Remix is so fortunate to have Joanne Mathews on our team. She is a gifted speaker trainer who works one-on-one with leaders who want to communicate in a way that brings about real change. Joanne helps our clients with presentations from content development through individual coaching, customized to your needs.
1. You’ve coached a lot of TED speakers. What techniques can all speakers learn from TED?
There are 3 TED Talk best practices that every speaker can implement:
1) Whatever you present, love every sentence. If there are parts that you find yourself getting through to get to the good stuff, rethink them. If you’re getting bored, imagine how your audience is feeling.
2) Rehearse! The more important your speaking opportunity, the more rehearsing there is to do. Some of the most successful TED talkers rehearsed their talks 100s of times before going on stage.
3) TED talkers are assigned coaches to help them from talk strategy to delivery. Find a few supportive people in your personal or professional life that will provide you with honest feedback along the way. While public speaking is definitely something that you must do by yourself, you should never do it alone!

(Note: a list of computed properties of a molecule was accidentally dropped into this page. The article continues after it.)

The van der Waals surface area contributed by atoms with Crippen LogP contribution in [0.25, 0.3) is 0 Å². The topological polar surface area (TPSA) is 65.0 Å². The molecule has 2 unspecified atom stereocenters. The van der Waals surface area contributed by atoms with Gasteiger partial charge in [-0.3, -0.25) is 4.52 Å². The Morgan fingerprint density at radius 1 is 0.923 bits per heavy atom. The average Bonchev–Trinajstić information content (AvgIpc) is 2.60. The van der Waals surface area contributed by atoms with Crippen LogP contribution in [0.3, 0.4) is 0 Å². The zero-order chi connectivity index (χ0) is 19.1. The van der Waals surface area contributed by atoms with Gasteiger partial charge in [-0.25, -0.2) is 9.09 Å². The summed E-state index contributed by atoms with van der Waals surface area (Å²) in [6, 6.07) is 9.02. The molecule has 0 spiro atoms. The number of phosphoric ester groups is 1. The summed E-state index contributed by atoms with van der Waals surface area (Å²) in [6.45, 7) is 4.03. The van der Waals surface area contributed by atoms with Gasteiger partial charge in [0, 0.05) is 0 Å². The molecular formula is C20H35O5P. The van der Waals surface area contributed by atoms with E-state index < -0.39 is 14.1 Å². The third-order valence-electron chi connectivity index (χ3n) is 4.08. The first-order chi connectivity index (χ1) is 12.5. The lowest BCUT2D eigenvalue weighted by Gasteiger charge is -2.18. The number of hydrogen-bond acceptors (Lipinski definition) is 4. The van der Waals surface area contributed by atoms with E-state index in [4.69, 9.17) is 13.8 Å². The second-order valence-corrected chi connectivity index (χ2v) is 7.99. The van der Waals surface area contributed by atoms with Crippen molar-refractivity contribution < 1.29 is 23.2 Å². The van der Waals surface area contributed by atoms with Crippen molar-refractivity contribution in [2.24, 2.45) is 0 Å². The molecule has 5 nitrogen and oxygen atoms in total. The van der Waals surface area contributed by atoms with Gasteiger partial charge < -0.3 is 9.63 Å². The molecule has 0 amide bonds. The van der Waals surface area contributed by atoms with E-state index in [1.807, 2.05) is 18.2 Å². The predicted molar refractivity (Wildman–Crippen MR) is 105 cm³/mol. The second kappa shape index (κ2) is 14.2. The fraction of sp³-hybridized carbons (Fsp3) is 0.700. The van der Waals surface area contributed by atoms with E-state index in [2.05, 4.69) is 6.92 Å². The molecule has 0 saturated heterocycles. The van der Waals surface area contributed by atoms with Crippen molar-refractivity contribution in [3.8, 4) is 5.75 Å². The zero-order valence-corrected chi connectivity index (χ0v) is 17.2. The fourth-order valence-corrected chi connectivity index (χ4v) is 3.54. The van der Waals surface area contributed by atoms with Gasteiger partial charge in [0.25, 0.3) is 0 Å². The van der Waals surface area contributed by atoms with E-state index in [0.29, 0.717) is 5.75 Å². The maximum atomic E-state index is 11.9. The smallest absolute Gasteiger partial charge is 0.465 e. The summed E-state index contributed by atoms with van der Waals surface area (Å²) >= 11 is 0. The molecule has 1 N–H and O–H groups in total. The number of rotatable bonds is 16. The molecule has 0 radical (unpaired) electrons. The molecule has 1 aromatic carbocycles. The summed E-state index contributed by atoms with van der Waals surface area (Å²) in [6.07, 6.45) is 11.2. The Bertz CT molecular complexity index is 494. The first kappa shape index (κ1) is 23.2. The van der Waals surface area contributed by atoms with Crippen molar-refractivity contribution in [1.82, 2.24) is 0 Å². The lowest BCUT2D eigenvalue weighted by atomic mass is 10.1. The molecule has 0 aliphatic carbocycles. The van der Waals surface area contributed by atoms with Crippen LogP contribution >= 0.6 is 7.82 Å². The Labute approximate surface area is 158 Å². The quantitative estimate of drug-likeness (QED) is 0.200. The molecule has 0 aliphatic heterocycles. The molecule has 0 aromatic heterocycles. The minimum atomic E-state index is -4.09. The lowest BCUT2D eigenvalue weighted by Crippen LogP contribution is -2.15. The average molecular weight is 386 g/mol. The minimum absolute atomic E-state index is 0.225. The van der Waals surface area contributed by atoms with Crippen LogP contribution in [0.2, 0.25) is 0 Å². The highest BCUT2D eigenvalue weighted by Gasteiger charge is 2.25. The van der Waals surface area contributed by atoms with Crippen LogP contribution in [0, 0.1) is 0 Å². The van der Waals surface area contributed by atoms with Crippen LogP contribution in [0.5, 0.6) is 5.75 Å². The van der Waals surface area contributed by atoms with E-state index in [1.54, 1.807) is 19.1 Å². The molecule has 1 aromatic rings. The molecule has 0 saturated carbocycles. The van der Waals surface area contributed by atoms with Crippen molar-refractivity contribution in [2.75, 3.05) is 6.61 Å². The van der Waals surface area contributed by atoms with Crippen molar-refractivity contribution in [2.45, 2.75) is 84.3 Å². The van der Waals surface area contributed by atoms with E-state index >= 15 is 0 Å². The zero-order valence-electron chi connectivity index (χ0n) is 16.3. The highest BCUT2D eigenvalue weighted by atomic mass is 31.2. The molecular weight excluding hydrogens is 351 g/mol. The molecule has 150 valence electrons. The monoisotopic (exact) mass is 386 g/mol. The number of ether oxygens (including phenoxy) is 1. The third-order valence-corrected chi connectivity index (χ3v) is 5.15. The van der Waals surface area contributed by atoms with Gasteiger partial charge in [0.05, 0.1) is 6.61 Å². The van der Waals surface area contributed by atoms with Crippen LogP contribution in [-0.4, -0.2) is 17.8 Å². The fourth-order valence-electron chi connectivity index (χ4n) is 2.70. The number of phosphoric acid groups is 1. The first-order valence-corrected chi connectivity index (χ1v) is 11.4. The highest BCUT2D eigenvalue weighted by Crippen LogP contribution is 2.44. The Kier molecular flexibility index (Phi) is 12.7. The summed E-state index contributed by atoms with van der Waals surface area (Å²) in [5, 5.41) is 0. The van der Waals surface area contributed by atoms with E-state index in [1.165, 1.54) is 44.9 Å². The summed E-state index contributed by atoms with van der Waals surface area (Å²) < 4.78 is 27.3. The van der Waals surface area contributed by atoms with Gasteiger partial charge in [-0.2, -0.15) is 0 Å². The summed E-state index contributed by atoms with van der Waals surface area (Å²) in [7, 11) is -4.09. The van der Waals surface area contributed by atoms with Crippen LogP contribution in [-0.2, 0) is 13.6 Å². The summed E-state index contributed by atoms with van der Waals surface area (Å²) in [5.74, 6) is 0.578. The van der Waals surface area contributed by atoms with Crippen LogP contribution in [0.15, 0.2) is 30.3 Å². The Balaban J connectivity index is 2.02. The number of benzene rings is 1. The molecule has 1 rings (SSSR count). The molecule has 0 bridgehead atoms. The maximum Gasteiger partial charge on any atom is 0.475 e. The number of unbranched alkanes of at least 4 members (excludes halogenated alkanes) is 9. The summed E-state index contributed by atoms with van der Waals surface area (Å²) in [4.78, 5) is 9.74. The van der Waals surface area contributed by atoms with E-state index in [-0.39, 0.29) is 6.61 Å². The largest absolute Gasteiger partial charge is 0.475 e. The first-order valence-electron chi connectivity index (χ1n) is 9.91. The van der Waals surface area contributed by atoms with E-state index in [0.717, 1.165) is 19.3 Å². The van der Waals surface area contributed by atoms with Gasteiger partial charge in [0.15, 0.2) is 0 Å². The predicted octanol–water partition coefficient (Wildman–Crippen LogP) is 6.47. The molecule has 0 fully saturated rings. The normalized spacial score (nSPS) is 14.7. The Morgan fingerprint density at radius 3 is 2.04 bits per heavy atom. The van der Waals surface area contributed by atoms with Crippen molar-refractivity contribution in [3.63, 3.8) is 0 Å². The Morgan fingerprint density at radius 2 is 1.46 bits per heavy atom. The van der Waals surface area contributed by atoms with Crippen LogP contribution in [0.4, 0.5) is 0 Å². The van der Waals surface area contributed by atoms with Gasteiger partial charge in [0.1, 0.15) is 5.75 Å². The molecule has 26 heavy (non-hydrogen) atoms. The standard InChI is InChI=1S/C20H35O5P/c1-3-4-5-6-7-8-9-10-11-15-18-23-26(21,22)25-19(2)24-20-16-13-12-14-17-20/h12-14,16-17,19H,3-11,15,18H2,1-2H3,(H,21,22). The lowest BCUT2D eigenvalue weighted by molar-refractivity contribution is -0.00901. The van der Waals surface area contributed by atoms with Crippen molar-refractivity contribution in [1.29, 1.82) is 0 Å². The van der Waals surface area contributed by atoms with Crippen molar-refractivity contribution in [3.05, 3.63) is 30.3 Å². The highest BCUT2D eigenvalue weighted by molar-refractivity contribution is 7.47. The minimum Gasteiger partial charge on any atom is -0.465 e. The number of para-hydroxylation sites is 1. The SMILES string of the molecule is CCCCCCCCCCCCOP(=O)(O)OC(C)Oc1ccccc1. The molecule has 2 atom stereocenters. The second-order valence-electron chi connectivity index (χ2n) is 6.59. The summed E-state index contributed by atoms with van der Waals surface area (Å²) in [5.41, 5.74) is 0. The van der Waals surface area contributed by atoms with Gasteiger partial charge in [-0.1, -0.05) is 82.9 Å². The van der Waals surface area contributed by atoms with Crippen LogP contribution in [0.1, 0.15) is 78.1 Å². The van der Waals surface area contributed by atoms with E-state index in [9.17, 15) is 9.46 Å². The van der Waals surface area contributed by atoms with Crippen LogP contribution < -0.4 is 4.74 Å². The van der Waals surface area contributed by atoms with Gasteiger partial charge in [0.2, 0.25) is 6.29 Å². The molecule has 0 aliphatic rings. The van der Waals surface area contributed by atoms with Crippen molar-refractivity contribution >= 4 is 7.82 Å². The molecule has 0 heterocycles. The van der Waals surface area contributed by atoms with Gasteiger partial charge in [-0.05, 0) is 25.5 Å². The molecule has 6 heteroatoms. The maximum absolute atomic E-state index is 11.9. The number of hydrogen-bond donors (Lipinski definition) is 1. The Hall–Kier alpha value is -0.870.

2. You talk about the audience giving the speaker the gift of their time. Tell us more about that and why it’s important.
During my career at Charles Schwab I had the opportunity to regularly present to large groups of clients and employees. One day I was about to go on stage and thought it would be interesting to add up the value of the time the audience was giving us by joining our event. The number was huge – close to $100,000 – and caused an epiphany of sorts for me. Everyone in the room was giving up some other important use of their time to be with us. They had given us a gift, and they deserved a gift from us in return. At that moment it was no longer ok to just be interesting and entertaining; something real had to happen with the time we had together.
3. If you could give just one tip to a speaker, what would it be?
That’s easy… have a point and have a goal. If you don’t have a goal, don’t get on stage. And, once you have your point don’t dilute it with a bunch of unneeded, often uninteresting context.